Learning a language is like developing any skill — you’ll see much more progress and be able to stick with your practice schedule better if you dedicate small amounts of time to it every single day as opposed to long stretches of time once in a while.
It may seem productive to sit down once a week and practice Spanish for three hours, but in fact, you’re more likely to become burnt out and lose interest that way.
Incorporate your Spanish practice into little pockets of time throughout the day. This approach could mean sitting down to study for fifteen minutes, or even just five minutes if that’s all of the time you have to dedicate to it.
Each practice session may not seem like much, but if you stick to it and practice each day diligently, you’ll notice huge improvements in your Spanish skills faster than you think.
Start with Common Words and Phrases
If you’re excited about learning a new language like Spanish, you may end up jumping in head-first and trying to tackle difficult words or complex sentences.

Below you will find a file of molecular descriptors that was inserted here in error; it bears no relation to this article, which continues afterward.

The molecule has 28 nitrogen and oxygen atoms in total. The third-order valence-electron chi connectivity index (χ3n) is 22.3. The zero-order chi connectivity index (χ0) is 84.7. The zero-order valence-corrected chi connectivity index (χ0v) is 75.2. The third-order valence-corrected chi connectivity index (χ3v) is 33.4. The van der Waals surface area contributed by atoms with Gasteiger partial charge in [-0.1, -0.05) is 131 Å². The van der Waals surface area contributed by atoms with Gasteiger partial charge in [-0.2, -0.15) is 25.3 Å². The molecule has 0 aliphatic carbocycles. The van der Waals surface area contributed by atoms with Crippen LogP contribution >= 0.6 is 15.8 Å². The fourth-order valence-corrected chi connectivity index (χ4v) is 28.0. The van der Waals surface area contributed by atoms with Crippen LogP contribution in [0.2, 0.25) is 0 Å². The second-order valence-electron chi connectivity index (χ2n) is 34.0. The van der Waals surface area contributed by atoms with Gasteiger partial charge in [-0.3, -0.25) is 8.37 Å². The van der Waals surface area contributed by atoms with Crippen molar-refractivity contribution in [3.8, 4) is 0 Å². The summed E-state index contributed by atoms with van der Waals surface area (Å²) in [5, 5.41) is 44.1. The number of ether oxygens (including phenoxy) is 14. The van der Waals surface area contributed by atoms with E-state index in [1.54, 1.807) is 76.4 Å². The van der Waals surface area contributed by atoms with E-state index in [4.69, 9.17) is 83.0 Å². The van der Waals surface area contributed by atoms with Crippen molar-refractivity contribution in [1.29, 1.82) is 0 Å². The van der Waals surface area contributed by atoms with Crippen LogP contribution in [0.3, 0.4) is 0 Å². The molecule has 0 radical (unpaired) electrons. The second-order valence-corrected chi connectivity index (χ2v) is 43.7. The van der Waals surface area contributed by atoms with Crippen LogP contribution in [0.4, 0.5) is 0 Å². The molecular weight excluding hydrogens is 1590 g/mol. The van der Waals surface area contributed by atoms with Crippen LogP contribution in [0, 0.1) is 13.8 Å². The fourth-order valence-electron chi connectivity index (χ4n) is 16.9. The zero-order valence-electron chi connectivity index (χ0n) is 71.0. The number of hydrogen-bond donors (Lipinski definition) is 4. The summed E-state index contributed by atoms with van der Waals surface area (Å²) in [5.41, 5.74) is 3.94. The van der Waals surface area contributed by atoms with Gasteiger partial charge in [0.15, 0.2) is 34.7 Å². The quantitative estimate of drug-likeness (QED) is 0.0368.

However, just like excessively long practice sessions, taking on more than you can handle too early on can lead to loss of interest and burnout. If you’re constantly feeling frustrated with your own lack of ability, you’re not likely to want to stick with it!
That’s why it’s important to start slowly with simple words and common phrases, particularly phrases that might come in handy on a trip to a Spanish-speaking country like “Where is the bathroom?” or “Which way is north?”
Your practice sessions should feel like they’re slightly challenging you, but you shouldn’t leave a lesson or practice session feeling lost or defeated.
Learning Spanish on Your Own Schedule
For those of us with busy schedules but a drive to learn Spanish quickly, taking lessons with a high-quality Spanish teacher is the best way to go.
Learning from a native speaker makes it easy to develop a deep understanding of the ins and outs of the language, from the most common reflexive pronouns Spanish speakers use to the most complex Spanish ideas.
If you’ve been wanting to learn Spanish but have been putting it off, it’s time to get started! The perfect teacher for you is waiting to help you build your skill and achieve the knowledge you’ve been wanting.